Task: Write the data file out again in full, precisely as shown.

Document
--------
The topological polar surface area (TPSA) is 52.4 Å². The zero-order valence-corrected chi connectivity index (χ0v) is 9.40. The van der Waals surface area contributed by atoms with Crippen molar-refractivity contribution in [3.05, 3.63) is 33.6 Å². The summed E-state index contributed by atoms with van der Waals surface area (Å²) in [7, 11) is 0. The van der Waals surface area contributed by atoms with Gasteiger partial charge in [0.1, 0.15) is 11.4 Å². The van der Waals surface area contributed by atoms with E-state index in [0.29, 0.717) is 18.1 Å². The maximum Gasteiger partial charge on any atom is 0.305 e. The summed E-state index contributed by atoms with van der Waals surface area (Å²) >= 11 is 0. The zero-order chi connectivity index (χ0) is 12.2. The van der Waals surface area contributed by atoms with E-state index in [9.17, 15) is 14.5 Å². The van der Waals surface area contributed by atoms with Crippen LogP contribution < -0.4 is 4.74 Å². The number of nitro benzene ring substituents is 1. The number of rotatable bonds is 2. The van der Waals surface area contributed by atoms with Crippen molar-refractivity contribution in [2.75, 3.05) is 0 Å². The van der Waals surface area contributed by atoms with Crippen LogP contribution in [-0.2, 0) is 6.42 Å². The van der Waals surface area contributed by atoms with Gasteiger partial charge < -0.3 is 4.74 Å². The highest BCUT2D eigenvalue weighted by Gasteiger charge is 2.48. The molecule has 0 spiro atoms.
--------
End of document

The topological polar surface area (TPSA) is 52.4 Å². The zero-order valence-corrected chi connectivity index (χ0v) is 9.40. The van der Waals surface area contributed by atoms with Crippen molar-refractivity contribution in [3.05, 3.63) is 33.6 Å². The summed E-state index contributed by atoms with van der Waals surface area (Å²) in [7, 11) is 0. The van der Waals surface area contributed by atoms with Gasteiger partial charge in [0.1, 0.15) is 11.4 Å². The van der Waals surface area contributed by atoms with E-state index in [0.29, 0.717) is 18.1 Å². The maximum Gasteiger partial charge on any atom is 0.305 e. The summed E-state index contributed by atoms with van der Waals surface area (Å²) >= 11 is 0. The zero-order chi connectivity index (χ0) is 12.2. The van der Waals surface area contributed by atoms with E-state index in [9.17, 15) is 14.5 Å². The van der Waals surface area contributed by atoms with Crippen LogP contribution < -0.4 is 4.74 Å². The number of nitro benzene ring substituents is 1. The number of rotatable bonds is 2. The van der Waals surface area contributed by atoms with Crippen molar-refractivity contribution in [2.75, 3.05) is 0 Å². The van der Waals surface area contributed by atoms with Crippen LogP contribution in [-0.2, 0) is 6.42 Å². The van der Waals surface area contributed by atoms with Gasteiger partial charge < -0.3 is 4.74 Å². The highest BCUT2D eigenvalue weighted by Gasteiger charge is 2.48. The molecule has 0 spiro atoms.